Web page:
Posts Tagged ‘Good Friday’

Good Friday

April 2, 2010

In the courts of the heavenlies, past the realm of time and in eternity, the Godhead sat enthroned, surrounded by thousands of angels.  These were the angels who had remained loyal after the great rebellion.  The angels were highly intelligent, highly sensitive creatures, who could have forgotten their place and fancied themselves as equals to God.  In fact a third of them did just that very thing, and were cast from heaven along with their leader, an angel named Lucifer.  Only Lucifer could still, at times, approach the throne of God when God allowed him to speak. 

The Godhead had created a cosmos.  It contained 300 billion galaxies, and in one of the galaxies, in a tiny solar system near the edge, on a tiny planet, the Godhead had created life.  There was vegetation, all kinds of animal, bird and reptile life, and an awesome creation called man.  The man was created plural, as the Godhead is.  Man had his mate, called woman.  God shared his life with the man and woman.  He walked and spoke with them in a way they could understand.  He made them a little lower than the angels, not so intelligent as the angels, and not so sensitive, yet intelligent enough that God could have partnership with them.  Yet, the man and woman had also rebelled against God.  They believed a lie of Lucifer instead of the truth of God, to whom they owed everything.  Why?  The lie was enticing.  They could become equal to God–the very thing Lucifer had tried to do.  Lucifer, who had spat out the words to his creator: “I will not serve you”, now tried to recruit followers and had been successful.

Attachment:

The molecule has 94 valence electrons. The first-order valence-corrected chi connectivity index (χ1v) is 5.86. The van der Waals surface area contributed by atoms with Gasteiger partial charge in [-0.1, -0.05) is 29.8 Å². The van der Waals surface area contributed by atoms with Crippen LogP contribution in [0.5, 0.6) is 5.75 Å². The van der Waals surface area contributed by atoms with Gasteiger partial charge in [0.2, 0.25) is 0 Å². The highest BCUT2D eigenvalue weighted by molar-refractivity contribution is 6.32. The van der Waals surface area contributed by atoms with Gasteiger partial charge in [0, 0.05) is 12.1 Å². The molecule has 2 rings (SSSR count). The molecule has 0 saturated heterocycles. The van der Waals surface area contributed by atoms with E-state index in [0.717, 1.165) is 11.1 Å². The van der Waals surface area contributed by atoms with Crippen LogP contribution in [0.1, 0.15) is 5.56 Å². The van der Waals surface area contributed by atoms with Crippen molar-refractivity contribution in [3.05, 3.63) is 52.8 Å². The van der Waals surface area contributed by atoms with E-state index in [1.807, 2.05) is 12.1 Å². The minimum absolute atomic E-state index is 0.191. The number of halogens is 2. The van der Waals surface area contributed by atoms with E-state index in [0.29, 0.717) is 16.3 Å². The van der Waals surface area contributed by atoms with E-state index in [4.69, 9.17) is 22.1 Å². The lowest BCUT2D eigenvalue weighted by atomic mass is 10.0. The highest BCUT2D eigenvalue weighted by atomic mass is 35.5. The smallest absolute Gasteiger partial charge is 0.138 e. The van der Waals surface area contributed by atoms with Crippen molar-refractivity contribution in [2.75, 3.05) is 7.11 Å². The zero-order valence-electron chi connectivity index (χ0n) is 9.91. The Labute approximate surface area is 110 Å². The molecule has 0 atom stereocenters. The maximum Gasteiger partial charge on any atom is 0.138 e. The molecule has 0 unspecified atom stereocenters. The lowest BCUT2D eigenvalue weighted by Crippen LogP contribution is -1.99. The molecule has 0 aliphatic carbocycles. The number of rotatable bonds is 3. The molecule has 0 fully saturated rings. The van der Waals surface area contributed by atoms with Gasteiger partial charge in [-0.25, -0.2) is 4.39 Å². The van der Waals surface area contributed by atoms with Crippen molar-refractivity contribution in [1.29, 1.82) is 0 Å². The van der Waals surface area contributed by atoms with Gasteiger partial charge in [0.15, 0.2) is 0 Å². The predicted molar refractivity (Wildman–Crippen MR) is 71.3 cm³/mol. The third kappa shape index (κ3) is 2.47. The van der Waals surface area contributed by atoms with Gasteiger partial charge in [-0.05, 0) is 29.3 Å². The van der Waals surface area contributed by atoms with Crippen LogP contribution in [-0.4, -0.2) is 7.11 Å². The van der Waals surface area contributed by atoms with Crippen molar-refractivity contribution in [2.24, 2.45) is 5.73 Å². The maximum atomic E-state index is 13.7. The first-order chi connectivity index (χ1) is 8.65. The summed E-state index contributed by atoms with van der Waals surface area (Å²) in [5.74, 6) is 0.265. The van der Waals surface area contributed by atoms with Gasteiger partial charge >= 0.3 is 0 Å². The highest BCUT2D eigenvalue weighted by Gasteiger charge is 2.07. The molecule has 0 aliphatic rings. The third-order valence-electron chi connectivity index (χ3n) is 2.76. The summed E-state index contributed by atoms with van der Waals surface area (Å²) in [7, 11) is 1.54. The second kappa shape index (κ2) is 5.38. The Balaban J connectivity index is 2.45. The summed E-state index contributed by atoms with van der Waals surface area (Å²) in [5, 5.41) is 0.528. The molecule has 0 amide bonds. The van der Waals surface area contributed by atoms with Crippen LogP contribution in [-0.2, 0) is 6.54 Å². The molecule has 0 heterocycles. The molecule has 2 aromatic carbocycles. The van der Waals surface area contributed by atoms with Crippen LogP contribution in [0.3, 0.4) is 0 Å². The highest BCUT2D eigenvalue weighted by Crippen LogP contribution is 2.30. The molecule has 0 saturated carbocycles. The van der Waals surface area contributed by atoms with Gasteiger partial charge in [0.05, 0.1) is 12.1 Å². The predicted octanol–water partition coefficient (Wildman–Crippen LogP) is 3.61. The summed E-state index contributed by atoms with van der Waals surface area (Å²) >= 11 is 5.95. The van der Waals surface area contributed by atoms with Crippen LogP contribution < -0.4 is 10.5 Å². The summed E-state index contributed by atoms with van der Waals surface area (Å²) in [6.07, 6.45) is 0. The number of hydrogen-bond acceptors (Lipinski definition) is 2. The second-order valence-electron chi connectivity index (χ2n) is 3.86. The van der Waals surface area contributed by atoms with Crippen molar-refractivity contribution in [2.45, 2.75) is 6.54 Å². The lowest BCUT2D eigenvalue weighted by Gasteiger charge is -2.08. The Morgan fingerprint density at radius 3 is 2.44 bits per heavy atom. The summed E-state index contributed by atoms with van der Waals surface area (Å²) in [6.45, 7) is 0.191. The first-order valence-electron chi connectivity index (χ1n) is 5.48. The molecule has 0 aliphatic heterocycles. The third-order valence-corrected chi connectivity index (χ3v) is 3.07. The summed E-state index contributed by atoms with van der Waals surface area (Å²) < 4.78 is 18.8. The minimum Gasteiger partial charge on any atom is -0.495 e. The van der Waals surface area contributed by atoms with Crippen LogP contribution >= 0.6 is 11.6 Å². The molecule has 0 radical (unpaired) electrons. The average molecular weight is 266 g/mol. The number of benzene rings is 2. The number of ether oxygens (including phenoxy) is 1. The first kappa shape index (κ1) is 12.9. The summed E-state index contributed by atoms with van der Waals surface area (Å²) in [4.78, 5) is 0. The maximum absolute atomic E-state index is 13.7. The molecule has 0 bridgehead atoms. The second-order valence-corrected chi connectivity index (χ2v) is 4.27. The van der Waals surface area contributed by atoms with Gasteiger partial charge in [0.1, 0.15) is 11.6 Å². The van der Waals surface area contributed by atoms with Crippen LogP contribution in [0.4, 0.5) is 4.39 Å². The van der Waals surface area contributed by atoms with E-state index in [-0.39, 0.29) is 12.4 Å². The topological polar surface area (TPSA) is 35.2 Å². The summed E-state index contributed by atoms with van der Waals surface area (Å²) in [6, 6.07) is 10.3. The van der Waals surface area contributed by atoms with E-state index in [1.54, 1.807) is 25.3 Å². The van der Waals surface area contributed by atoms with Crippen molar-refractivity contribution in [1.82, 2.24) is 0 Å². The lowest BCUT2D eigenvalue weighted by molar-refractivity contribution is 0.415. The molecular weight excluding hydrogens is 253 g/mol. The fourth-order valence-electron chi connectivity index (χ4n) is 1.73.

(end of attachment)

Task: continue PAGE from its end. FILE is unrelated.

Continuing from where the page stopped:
The thousands of loyal angels were watching.  The rebellious angels had been driven from the heavenlies and from God’s presence.  What would God do to the man and woman?  Justice demanded the same treatment for the man and woman, spiritual death, unless justice could be satisfied in some other way.  The second person of the Godhead offered himself in place of the man and woman.     He would become human as they were, and enter life on the earth.  He would taste death so they would never have to.  The angels were satisfied and praised God for His great love, justice and mercy.  But Lucifer, now called Satan, wasn’t satisfied.  He hated God and he hated the humans.  He stepped forward and described the crucifixion.  It was a horrifying thing, and the gasp echoed through the courts of heaven.  It was satanically inspired cruelty.  And Satan threw down the challenge.  “You would never love them that much!”  The second person of the Godhead answered, “my love is infinite.  I will do this.  I will go.”  And he did go, as Jesus, all the way to the cross and endured it in all its hideousness.  It was literally the worst Satan could have devised.  Jesus died, so we will never have to experience death.  And the Father showed His acceptance.  The veil of the temple, which had always separated man and God was split in two from the top down.  Jesus was raised from death on Easter morning, and is now seated at the right hand of the Father to rule and reign over all the creation.  And Lucifer, now called Satan, lost.  He still wanders the earth, trying to deceive humans through pride (you are divine) or through lies about God’s character (God doesn’t exist, God doesn’t care, God doesn’t love you).  But Satan has lost the war.  Whatever he says can be refuted by God’s people using God’s words.  And he no longer has any power to harm us without our permission.  So, arise dear soul.   God won, and so have we.  Live for God’s glory and bask in His Love.